12 Feb 2020
Posted in Thematic Research
Wearable tech is maturing, but is still out of the mainstream, says GlobalData
Wearable technology is an emerging sub-market in the Internet of Things (IoT) theme, but is yet to establish itself in the IoT mainstream due to limited interoperability and underdeveloped self-contained functionalities, according to GlobalData, a leading data and analytics company.
GlobalData’s Wearable Tech – Thematic Research predicts that the market will grow at a compound annual growth rate (CAGR) of 19% between 2018 and 2023, primarily driven by smartwatches, which account for the lion’s share of the market revenue.
Competition in wearable tech is primarily a face-off between US and Chinese tech giants. Apple is the dominant player, thanks to the success of the Apple Watch, and its strong position in the hearables segment, where AirPods are leading the market. The smartwatches are now the dominant wearable tech segment while fitness trackers are less promising today than they did four years back.
Fitness trackers are losing out to smartwatches when it comes to sales, but daily usage rates (at least in mature economies) are on the rise. Many fitness tracker companies are exploring growth opportunities in healthcare services. Google’s acquisition of Fitbit in 2019, to some extent, is attributed to Fitbit’s stronghold in the US healthcare services market.
Rupantar Guha, Senior Analyst of Thematic Research at GlobalData, says: “The demand for fitness trackers is growing in Asia-Pacific (APAC) while their sales in North America and Europe are declining. Smartwatches are also gaining traction, driven by the emergence of low-cost Chinese products in APAC. In terms of regulations, APAC is still far from adopting the EU’s GDPR standard, which makes the region an attractive market for wearable vendors keen to exploit customer data.”
Emerging markets, especially in APAC, present the strongest growth opportunities for wearables. But in the key markets of China and India, global leaders face increased competition from domestic manufacturers. The region’s large number of price-sensitive consumers often cannot afford the most expensive smartwatches.
Fitness trackers are often seen as a cheap alternative. Indian manufacturer Titan’s fitness tracker is a prominent challenger to Google’s Fitbit. While many consumers cannot afford the latest Apple Watch, there is an untapped demand for cheaper smartwatches. Chinese brands like Xiaomi, Huami and Huawei, with less-expensive smartwatch models, are aiming for growth in this space.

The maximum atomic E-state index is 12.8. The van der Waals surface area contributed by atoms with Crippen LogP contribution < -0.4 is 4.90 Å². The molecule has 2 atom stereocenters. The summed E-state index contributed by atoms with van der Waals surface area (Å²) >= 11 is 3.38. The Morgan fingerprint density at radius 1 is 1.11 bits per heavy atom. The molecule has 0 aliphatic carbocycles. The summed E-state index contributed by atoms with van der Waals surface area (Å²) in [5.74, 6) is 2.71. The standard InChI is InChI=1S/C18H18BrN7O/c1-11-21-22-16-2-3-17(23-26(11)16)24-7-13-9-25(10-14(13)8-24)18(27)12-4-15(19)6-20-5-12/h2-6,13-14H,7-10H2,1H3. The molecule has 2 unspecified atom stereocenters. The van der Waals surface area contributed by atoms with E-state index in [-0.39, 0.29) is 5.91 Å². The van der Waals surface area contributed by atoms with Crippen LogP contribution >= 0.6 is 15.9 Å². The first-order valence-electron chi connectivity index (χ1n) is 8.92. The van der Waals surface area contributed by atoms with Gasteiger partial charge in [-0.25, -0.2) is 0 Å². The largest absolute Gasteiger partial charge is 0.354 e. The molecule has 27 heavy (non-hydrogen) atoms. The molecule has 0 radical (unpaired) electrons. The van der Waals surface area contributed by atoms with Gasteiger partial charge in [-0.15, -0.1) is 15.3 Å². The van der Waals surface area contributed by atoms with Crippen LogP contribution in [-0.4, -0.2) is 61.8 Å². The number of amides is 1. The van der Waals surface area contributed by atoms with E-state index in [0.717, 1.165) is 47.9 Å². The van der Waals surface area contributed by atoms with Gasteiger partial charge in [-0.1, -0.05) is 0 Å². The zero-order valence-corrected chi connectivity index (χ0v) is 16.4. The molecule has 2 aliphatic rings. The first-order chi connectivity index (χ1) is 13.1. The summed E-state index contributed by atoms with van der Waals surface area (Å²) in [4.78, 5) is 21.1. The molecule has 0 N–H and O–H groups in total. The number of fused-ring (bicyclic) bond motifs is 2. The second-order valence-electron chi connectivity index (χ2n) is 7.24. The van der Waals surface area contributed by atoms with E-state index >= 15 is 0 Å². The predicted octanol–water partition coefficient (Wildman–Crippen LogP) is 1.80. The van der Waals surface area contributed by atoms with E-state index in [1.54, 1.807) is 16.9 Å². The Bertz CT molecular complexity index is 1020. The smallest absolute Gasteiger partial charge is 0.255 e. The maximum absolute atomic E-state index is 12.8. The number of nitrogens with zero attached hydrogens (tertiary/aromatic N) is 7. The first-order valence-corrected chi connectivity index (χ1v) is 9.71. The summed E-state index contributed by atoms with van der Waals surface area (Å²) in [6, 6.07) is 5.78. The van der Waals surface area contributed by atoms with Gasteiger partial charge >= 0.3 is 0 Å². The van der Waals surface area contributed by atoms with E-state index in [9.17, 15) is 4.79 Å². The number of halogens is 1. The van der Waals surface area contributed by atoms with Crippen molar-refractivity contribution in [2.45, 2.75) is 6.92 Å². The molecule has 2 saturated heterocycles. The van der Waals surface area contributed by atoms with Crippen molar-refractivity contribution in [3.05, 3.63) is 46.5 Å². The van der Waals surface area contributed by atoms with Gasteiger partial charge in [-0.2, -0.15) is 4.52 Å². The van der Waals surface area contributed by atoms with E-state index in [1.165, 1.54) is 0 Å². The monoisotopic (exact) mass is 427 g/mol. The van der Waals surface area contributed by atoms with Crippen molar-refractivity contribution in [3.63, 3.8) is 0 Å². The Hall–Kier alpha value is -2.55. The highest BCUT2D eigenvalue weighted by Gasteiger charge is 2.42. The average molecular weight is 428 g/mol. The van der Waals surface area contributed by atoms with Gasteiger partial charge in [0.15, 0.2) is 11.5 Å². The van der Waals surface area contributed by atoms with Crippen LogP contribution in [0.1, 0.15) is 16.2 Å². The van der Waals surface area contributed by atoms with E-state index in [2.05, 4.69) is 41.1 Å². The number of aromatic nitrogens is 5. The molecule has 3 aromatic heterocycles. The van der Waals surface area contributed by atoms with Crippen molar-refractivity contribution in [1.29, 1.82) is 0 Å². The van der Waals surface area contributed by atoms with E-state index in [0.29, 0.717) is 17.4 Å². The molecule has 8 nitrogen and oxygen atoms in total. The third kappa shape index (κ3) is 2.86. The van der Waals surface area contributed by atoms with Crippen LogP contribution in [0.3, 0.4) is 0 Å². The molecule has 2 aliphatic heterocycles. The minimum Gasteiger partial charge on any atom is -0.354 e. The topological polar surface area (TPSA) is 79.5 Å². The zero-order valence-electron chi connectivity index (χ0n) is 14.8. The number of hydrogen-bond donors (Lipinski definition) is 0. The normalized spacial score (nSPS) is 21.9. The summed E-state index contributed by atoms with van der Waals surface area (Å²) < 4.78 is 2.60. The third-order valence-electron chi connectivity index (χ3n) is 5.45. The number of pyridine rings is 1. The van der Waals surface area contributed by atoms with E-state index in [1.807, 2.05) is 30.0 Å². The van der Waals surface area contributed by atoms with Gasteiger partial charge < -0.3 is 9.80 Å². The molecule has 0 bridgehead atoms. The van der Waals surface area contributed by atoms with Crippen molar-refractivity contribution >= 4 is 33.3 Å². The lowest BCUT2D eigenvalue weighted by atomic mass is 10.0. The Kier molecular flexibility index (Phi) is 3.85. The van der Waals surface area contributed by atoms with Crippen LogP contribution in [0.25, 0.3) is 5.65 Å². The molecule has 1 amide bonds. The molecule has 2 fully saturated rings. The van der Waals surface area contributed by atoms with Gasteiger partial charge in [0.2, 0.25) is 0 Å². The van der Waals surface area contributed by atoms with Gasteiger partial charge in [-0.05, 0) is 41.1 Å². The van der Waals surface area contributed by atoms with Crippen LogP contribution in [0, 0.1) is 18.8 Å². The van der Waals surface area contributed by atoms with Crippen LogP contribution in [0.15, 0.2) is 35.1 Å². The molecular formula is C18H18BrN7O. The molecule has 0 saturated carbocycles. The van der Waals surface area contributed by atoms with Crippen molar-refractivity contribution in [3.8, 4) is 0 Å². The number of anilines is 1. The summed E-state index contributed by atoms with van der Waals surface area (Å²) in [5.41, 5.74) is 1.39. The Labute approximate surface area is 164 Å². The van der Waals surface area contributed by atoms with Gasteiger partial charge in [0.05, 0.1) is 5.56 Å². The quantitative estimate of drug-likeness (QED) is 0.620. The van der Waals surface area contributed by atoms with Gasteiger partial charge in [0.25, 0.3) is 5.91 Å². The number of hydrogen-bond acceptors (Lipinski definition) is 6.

Guha continues: “Apple will continue to lead by revenue due to the premium price-tag of Apple watches and a growing dedicated customer base in the region.”
Hearables—wireless, in-ear headphones—and smart glasses are gaining significant media attention. Hearable vendors are investigating expanding use cases from listening to music and taking voice calls to fitness monitoring. Hearables are expected to exceed smartwatch performance for health monitoring services. At present, consumer adoption of smart glasses remains low due to consumer ambivalence that stems from high-cost, privacy concerns and limited use cases.
Guha concludes: “Wearables collect significant amounts of personal data, which makes them targets for regulators. Compelled by the EU’s General Data Protection Regulation (GDPR), wearable vendors like Strava, Fitbit, Garmin and Oculus have redesigned their privacy policies. Vendors with transparent data policies will gain consumer trust and this will, in turn, drive sales of their devices.
“APAC is fairly relaxed in terms of data privacy laws, and as a result more wearable vendors will seek expansion in this market over the next two years. Yet, companies will have to be prepared to comply with emerging and increasingly stringent domestic regulations that (most likely) will vary from one country to another.”